Outstanding Practice Amplifiers for the Home

Published on 01 December 2020

 

Home is where it’s at.

For right now, at least, all of your playing is going to happen in your house or garage.

It’s a strange time for us musicians right now, and we just need to make sure we keep playing and enjoying music whilst the world is still decidedly wonky. With any luck, it won’t be long till live music is a force in the universe once again, but until those days return, we won’t be troubling any local venues with our valve half-stacks!

Yes, right now, our house amps are the most important element for us, outside the guitar itself and our hands, that is!

Practice Amps – The Significant Factor

None of us really talk enough about how important it is to get a good sound at home. We like to think big, about the rehearsal room and the gig, when we’re playing live in front of an audience. This is when we want to sound our best, sure, but think about how often that actually is, compared to the amount of time you spend playing at home?

Home is where you do your writing, your practising, your playing for fun and probably also your recording. It’s important to get the right gear to make this area of life as fun and rewarding as possible.

Computer software amp modelling for guitars is immense these days, but let’s be honest with each other: waiting to boot up your laptop and then load some software, to then control it all with clicks of a trackpad, can really kill your vibe. Software is fantastic for when you’re going in to record your songs, but for everyday use, all that faffing about and waiting around could put you off bothering to play at all!

That is the exact opposite of our goal here! Us guitar players need to be playing now more than ever, and a great little house amp can make all the difference. Guitar playing is a creative release, a fun, satisfying pursuit and a wonderful means of expression.

 

Restore the Fun

Just like how a good blast of rock music is like medicine for the soul, playing a good satisfying session on your electric guitar can really lower your stress levels, elevate your sense of fun and help alleviate the mental strains of this current pandemic existence. Crunching out a few righteous power chords can sort out all of the world’s problems, at least for a while. There’s nothing like the feeling of having fun playing the guitar.

In addition to that, nothing is quite the same as just plugging into an amplifier and going for it. Not a smartphone, not an interface, and not anything else: we are talking about a little box with one job to do: bringing you great tones at low volumes. In these technocratic times, it’s almost a retro move to go for an amp, but believe us when we say that nothing else is as immediately satisfying.
To beginner players reading this article, we’d say that it’s very important to cultivate your technique and tone through a dedicated guitar amplifier, be that analogue or digital, be it simple or full of features and flashing lights. Amps make a big difference, and we know this through experience. Learning to dial in tones is something all guitar players need to know, and more importantly, to understand! Presets on phone apps are fine in a pinch, but is that really how you want to live your life? Come on now!

So, with that in mind, we’ve collected together a small rundown of guitar amps that are priced from a very reasonable £219 right down to the flabbergastingly cost-effective £59! If you are thinking of buying an amp to play through at home, have yourself a good read at this blog and check out what we think will work really well for you.

 

Kinsman KGX15R

This potent lil’ box of rock is aimed squarely at the beginner who wants a simple, effective and extremely affordable option for a home amp. The Kinsman KGX15R is straightforward indeed, with a simple control panel that will take less than a minute to understand. Still, there is a switchable Overdrive in order to bring the Rock, and a dedicated reverb control to add atmosphere and dimension to your playing.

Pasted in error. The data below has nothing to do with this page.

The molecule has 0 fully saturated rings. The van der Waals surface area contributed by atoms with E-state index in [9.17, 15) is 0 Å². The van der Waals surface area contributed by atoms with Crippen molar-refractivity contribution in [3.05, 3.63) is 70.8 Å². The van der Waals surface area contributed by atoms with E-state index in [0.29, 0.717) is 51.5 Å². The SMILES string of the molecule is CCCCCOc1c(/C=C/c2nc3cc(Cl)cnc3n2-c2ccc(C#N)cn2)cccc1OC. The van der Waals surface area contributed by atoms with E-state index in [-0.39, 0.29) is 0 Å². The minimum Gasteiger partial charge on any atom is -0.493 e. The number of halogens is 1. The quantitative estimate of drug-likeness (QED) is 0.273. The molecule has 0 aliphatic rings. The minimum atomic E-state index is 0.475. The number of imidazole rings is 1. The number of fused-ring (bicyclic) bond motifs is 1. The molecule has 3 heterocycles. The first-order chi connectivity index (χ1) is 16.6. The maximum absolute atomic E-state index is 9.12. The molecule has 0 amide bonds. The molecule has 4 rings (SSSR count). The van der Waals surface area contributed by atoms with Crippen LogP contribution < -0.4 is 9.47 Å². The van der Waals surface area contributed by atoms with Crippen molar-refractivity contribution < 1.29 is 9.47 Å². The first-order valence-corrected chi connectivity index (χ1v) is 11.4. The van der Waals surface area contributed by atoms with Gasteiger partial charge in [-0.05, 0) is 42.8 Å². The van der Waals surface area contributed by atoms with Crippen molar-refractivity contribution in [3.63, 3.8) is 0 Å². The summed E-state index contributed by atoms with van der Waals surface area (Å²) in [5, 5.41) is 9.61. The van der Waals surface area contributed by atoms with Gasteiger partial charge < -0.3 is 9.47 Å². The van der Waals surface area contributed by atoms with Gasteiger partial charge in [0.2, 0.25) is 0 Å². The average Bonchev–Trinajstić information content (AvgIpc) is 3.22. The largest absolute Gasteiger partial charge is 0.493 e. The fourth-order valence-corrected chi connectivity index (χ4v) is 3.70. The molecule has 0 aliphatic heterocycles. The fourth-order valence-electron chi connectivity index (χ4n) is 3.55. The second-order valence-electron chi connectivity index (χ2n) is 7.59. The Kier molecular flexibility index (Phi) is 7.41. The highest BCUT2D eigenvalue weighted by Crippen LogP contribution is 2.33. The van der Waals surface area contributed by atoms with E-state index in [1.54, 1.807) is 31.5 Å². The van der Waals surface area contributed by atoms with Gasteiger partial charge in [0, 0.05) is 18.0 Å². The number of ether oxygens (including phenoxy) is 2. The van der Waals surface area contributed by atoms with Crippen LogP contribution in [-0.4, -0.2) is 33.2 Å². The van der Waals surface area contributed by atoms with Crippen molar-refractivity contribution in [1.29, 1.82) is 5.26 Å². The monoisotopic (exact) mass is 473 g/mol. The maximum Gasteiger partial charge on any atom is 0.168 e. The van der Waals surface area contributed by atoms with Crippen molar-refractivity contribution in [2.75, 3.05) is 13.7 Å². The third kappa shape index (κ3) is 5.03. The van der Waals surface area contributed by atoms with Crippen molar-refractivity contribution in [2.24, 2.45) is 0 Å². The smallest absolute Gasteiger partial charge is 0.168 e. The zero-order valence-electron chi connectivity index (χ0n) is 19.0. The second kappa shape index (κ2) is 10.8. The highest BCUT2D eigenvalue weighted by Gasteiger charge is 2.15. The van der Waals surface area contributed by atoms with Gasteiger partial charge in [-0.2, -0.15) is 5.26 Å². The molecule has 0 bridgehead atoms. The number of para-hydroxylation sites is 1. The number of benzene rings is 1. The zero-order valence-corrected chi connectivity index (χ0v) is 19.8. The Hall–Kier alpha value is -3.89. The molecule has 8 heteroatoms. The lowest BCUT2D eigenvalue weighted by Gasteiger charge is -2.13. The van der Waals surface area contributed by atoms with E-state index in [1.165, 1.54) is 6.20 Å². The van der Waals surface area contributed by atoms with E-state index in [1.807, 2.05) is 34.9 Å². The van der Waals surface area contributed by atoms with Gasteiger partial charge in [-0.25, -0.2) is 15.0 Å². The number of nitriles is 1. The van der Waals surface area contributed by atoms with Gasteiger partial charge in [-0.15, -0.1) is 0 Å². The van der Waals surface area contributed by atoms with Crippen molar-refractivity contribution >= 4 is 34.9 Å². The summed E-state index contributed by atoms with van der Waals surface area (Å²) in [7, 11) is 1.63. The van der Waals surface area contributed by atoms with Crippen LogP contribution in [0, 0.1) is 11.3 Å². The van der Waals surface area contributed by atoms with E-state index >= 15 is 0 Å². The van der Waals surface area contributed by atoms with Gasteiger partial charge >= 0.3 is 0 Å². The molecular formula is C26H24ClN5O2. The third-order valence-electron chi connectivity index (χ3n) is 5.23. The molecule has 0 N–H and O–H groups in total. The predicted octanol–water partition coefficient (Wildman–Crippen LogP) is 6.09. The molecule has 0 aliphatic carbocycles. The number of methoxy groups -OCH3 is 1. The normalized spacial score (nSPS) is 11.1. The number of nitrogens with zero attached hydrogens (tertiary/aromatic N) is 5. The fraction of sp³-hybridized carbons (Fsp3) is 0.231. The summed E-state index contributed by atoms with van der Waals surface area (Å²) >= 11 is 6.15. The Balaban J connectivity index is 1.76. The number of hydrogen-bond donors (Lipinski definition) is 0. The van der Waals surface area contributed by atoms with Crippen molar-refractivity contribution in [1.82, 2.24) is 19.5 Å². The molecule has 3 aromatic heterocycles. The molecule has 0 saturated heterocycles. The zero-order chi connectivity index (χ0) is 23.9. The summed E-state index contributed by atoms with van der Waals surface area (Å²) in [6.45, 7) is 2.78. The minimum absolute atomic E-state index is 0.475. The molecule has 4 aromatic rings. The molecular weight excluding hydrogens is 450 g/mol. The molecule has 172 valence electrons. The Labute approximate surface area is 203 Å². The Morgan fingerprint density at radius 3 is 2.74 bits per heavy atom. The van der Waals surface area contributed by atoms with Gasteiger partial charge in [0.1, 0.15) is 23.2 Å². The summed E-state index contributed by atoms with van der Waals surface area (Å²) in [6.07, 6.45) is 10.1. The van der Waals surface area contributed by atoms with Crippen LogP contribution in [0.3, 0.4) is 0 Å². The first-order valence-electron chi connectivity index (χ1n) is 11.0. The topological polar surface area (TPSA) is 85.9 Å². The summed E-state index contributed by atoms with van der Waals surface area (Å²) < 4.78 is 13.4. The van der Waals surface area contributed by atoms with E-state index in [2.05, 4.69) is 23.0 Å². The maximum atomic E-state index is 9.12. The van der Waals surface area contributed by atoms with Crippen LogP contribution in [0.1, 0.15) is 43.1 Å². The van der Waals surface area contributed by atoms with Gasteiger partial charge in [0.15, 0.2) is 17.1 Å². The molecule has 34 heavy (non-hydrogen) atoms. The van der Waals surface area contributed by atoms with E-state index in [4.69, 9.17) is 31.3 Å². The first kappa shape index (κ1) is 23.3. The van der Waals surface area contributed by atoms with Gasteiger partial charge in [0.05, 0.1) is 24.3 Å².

15 watts is more than enough power for bringing the house down, so there’s a headphone input there too for those times when your lovely neighbours really aren’t up for hearing Enter Sandman at 3am. We know, we know. Some people are strange and just don’t get it.

Seriously though, there’s plenty of volume on this little beast, and it’s bang-for-buck properties make the Kinsman score big.

Blackstar ID Core 10 V2

This box has ended up on the radar of many players of all abilities, for the simple reason that it sounds ace! For the past decade, Blackstar have dominated this region of the amplifier market with their ID Core series, and from a few short minutes’ playing around with this one, it’s not hard to understand why.

Blackstar have packed a lot into this small and affordable package, without it seeming to be too much to learn. The top panel is straightforward, and the tones are easy to get at. We’re off to a good start!

The ID Core 10 V2 is a little ten-watt combo, and interestingly, it has two 5w speakers, making for some cool stereo sounds! There are 6 overall amp voices which will take you from pristine clean, through a selection of ever-crunchier tones, to finish up on some really rather filthy overdrive tones. Add some FX easily via an intuitive knob (there’s 12 FX in total including chorus, delay etc, unlockable by simply turning the one knob) and you’re in for all manner of fun times. The great thing here is that it’s really quite hard to dial in a bad tone! For the beginner, this is really encouraging, and for the experienced player, it aids workflow. The clean tones have depth and dimension (especially if you add a little special sauce with the FX) and the distorted tones sound impressively large, considering the source!

Additionally, there’s a USB out for using these tones in your recordings, and there’s a line in for attaching a device for playing backing tracks. Considering what you pay for one of these, it’s really quite an exceptional buy.

 

Here’s One for the Bassists

It’s not all guitar players here: we’ve considered bassists too! Now, whilst you technically could use a regular guitar amp to play your bass through, it isn’t recommended. Bass uses a whole other set of frequencies, and this area of the amp market uses really quite targeted circuits and components to build these amps. Put simply, playing bass through a guitar amp is unlikely to blow the amp, but it’s very likely to sound boring and flat. Why not choose a dedicated little bass amp that’s made for the purpose and enjoy those countless hours of practice to the full? Start as you mean to go on!